Consumer Proposal vs. Bankruptcy
Learn how how to decide which one is best for you
What are my debt relief options?
Like filing a consumer proposal, declaring personal bankruptcy will help you to clear your debts and protect you from creditors. Understanding the pros and cons of a Consumer Proposal vs. Personal Bankruptcy will help you make the right decisions.
A consumer proposal and bankruptcy are the two federally regulated debt relief programs available in Canada
While both a Consumer Proposal and a Bankruptcy provide protection from creditors and allow you to clear burdensome debts, they’re distinct from one another in many ways. Depending on your circumstances, one may be more appropriate for you than the other. As a result, getting to know the benefits and drawbacks of each is essential to ensure you make the right choice.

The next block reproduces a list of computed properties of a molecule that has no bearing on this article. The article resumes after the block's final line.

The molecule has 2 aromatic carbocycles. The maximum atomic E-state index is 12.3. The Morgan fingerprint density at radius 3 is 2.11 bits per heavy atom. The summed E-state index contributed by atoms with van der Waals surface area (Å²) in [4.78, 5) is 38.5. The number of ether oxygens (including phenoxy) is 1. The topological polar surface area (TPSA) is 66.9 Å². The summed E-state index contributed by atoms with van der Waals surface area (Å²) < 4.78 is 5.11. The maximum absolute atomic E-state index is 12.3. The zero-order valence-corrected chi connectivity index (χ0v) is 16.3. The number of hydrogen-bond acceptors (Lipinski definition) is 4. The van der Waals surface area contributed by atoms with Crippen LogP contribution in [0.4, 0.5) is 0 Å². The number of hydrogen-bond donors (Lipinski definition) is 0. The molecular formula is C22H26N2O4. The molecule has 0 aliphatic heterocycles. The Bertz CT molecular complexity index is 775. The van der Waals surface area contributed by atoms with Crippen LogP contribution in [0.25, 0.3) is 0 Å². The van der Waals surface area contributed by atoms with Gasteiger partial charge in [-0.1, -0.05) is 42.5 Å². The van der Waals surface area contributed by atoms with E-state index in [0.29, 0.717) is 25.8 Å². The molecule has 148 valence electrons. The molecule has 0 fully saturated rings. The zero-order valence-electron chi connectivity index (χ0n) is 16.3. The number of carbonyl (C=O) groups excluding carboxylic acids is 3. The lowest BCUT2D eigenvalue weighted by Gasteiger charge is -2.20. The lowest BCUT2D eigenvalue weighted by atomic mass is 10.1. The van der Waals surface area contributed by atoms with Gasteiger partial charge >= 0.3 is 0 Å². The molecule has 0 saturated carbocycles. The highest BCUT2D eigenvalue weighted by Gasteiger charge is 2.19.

Consumer Proposal vs. Bankruptcy
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Consumer Proposal vs. Bankruptcy
An overview of the key differences
Filing a consumer proposal or declaring personal bankruptcy will help you to clear your debts and protect you from creditors but there are some important differences to be aware of.
One major advantage of a consumer proposal is that you will not lose any of your assets and you are not required to surrender anything.
No limit on the amount of unsecured debt you can discharge
Available to individuals & businesses
You keep your Assets: Home, Car, RRSP’s, RESP’s, & Investments
Keep Your Tax refund
You must surrender your tax refund
Payments are based on what you can afford to pay